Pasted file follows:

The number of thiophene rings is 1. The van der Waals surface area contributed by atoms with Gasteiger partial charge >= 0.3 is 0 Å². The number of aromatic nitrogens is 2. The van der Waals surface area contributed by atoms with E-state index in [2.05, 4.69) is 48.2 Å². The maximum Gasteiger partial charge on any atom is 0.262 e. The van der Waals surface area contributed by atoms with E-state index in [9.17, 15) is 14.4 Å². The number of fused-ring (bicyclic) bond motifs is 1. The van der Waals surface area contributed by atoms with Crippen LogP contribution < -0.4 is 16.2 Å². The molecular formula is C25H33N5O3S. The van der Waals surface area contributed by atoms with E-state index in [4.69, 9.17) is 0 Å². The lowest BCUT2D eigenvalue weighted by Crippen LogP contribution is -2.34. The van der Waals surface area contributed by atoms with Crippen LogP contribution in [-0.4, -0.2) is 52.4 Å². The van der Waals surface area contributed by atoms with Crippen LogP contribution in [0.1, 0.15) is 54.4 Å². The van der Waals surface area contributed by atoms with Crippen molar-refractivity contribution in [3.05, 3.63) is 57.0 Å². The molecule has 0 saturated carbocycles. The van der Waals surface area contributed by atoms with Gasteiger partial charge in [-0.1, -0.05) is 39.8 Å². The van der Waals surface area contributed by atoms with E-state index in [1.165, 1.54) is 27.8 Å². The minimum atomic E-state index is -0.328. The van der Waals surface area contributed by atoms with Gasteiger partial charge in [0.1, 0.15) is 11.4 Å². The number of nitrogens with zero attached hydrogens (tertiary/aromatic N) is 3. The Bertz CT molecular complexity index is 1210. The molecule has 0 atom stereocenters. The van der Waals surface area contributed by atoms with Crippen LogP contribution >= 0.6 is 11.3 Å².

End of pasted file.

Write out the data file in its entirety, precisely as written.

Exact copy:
The number of thiophene rings is 1. The van der Waals surface area contributed by atoms with Gasteiger partial charge >= 0.3 is 0 Å². The number of aromatic nitrogens is 2. The van der Waals surface area contributed by atoms with E-state index in [2.05, 4.69) is 48.2 Å². The maximum Gasteiger partial charge on any atom is 0.262 e. The van der Waals surface area contributed by atoms with E-state index in [9.17, 15) is 14.4 Å². The number of fused-ring (bicyclic) bond motifs is 1. The van der Waals surface area contributed by atoms with Crippen LogP contribution < -0.4 is 16.2 Å². The molecular formula is C25H33N5O3S. The van der Waals surface area contributed by atoms with E-state index in [4.69, 9.17) is 0 Å². The lowest BCUT2D eigenvalue weighted by Crippen LogP contribution is -2.34. The van der Waals surface area contributed by atoms with Crippen LogP contribution in [-0.4, -0.2) is 52.4 Å². The van der Waals surface area contributed by atoms with Crippen LogP contribution in [0.1, 0.15) is 54.4 Å². The van der Waals surface area contributed by atoms with Crippen molar-refractivity contribution in [3.05, 3.63) is 57.0 Å². The molecule has 0 saturated carbocycles. The van der Waals surface area contributed by atoms with Gasteiger partial charge in [-0.1, -0.05) is 39.8 Å². The van der Waals surface area contributed by atoms with E-state index in [1.165, 1.54) is 27.8 Å². The minimum atomic E-state index is -0.328. The van der Waals surface area contributed by atoms with Gasteiger partial charge in [0.1, 0.15) is 11.4 Å². The number of nitrogens with zero attached hydrogens (tertiary/aromatic N) is 3. The Bertz CT molecular complexity index is 1210. The molecule has 0 atom stereocenters. The van der Waals surface area contributed by atoms with Crippen LogP contribution >= 0.6 is 11.3 Å².